The Northwest Heroon
The Heroon team sponsored by the Group Arco (Belgium) and directed by arch. Ebru Torun (KULeuven) celebrated the end of the painstaking task of filling up the core of the monument using lime mortar and rubble stones. A serious volume--40 cubic meters--was filled up, taking care that no unstable gaps were left that could cause a later settling of the fill. The top 15 cm of the rubble fill will be covered with 7-15 mm washed limestone gravel that will serve as an easy to handle bedding for the stylobate slabs, as well as a good drainage beneath these stones preventing pooling and frost damage.The team also started preparing the plinth of the naiskos. The stone carvers have completed two missing elements of it. As the end of the season approaches, the architects concentrated on the documentation and the assessment of the work accomplished this summer. All 35 stone drawings made on polymere at a 1:1 scale were recorded digitally and the consolidations of the blocks were indicated on the drawings. Next week efforts will concentrate on replacing the stylobate slabs and the plinth of the naiskos.
The Antonine Nymphaeum
This week was the last week of the restoration of the Antonine Nymphaeum sponsored by the KBC Bank and Insurances (Belgium), the L.Baert-Hofman Fund (Belgium) and Renier Natuursteen (Aarschot, Belgium) and supervised by engineer Semih Ercan (KULeuven). Despite the fact that only part of the team continued (some of the stone carvers and the crane left us during the week for other jobs), this week really crowned nine weeks of painstaking efforts to test the composition of the marvelous structure. Not only could we close the conch on the central niche of the building, but we also were able to put back into place the triangular gable of the fifth aedicula (tabernacle) from the left, decorated with a Medusa head. A similar head also fills the central part of the cassette in the ceiling of this aedicula. By Thursday morning--after the departure of the crane borrowed from the Antalya Museum, to which we are extremely grateful, and its skillful operator Ali Koc--the scaffolding that had hidden our work for weeks was removed, leaving us with one of the most wonderful views to be seen at Sagalassos. The impression left by this view is full of promises for the future and leaves no doubt that together with the nearby NW Heroon, one is reconstructing here one of the future eye-catchers of Turkish cultural tourism.
On site conservation
This week the on site conservation team, sponsored by the S.H.Kress Foundation (U.S.A.) and directed by architect Paola Pesaresi (U.S.A.), started to place back into position some of the ashlar blocks belonging to the Trajanic terrace wall with its street fountain in the northeast corner of the Lower Agora. Conservation architect Robert Pilbeam (Canada) joined the team and he is mainly working on this project. The stones were numbered as they were excavated during the 2001 and 2002 campaigns and stored in different platforms. Our work this year involves identifying the suitable blocks based on their excavated location in relation to the remaining wall. We have been cross checking the identification numbers with pictures and drawing of the excavation. The shape of the original rubble backfill of the ashlars that is still in situ has given the final confirmation of their correct position. We are now mostly working on the northern portion of the wall next to the street fountain, where five layers of stone blocks were missing as a result of the seventh century A.D. earthquake. The layer immediately below the cornice originally contained limestone busts of Hermes and Heracles that have been cast during the 2003 campaign. The replicas have been brought on site and Rossella Buganza has been working on their surface finishing, applying an artificial patina for chromatic integration with the original stones. While the first layer of stones has been mostly completed this week, some of the blocks of the layer with the reliefs have also already been positioned.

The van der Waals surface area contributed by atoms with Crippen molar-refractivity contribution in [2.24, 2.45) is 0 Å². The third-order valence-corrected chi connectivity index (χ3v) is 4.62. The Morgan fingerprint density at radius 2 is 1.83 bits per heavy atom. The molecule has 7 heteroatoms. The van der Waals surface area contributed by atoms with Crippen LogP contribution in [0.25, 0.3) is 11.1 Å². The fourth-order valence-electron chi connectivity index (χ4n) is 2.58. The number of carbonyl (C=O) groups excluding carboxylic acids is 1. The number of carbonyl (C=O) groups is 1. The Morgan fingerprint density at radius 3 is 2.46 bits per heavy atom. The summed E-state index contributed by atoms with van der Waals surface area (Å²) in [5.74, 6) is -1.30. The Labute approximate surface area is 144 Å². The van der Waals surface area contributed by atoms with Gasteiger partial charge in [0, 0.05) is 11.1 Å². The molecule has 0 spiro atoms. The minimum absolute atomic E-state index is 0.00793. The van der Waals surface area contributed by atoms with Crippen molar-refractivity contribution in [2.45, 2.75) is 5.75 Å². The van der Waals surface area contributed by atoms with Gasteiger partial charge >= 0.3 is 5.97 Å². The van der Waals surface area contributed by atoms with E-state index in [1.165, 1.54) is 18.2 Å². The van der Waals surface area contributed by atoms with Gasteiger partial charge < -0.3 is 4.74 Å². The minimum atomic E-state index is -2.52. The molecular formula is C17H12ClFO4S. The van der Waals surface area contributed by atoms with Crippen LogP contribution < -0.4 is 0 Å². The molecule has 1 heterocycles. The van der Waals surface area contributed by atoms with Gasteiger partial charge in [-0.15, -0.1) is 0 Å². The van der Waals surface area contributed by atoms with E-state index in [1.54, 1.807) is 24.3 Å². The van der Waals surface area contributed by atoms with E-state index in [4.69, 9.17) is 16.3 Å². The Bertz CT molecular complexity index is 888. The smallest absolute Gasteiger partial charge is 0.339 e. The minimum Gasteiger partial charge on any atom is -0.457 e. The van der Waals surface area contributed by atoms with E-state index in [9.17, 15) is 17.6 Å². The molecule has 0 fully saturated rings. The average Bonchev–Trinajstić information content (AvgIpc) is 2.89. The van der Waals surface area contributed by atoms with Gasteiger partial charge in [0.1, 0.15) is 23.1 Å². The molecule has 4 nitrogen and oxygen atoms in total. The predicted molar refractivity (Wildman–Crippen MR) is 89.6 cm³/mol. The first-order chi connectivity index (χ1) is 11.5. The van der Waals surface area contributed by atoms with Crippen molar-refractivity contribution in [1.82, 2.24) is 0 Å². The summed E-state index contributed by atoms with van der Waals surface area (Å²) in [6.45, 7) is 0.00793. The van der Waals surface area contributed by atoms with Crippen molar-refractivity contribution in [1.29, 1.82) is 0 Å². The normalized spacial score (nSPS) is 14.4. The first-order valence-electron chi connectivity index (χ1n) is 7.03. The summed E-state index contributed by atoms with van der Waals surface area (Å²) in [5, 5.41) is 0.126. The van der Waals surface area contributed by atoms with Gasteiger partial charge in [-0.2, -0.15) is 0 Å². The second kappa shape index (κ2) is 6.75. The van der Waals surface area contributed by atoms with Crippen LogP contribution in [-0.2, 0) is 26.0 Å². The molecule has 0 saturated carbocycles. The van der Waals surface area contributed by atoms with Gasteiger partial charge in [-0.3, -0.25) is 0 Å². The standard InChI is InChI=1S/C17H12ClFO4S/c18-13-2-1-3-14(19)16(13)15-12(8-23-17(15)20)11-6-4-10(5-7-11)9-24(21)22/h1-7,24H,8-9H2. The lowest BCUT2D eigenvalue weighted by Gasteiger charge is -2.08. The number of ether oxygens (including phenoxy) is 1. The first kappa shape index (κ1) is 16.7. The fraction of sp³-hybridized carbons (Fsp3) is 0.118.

Conservators Rossella Buganza and Dario Guerini are completing the detachment of the mosaic floor of the Domestic Area while consolidating plasters and marble revetment in the recently excavated area of the Roman Baths. The early Christian fresco in room XLIII of the palatial mansion of the Domestic Area has been treated with a special herbicide used in conservation to eliminate roots without staining the surfaces. A careful process of mortar injections was initiated in order to bind the detached plaster surface to the masonry support.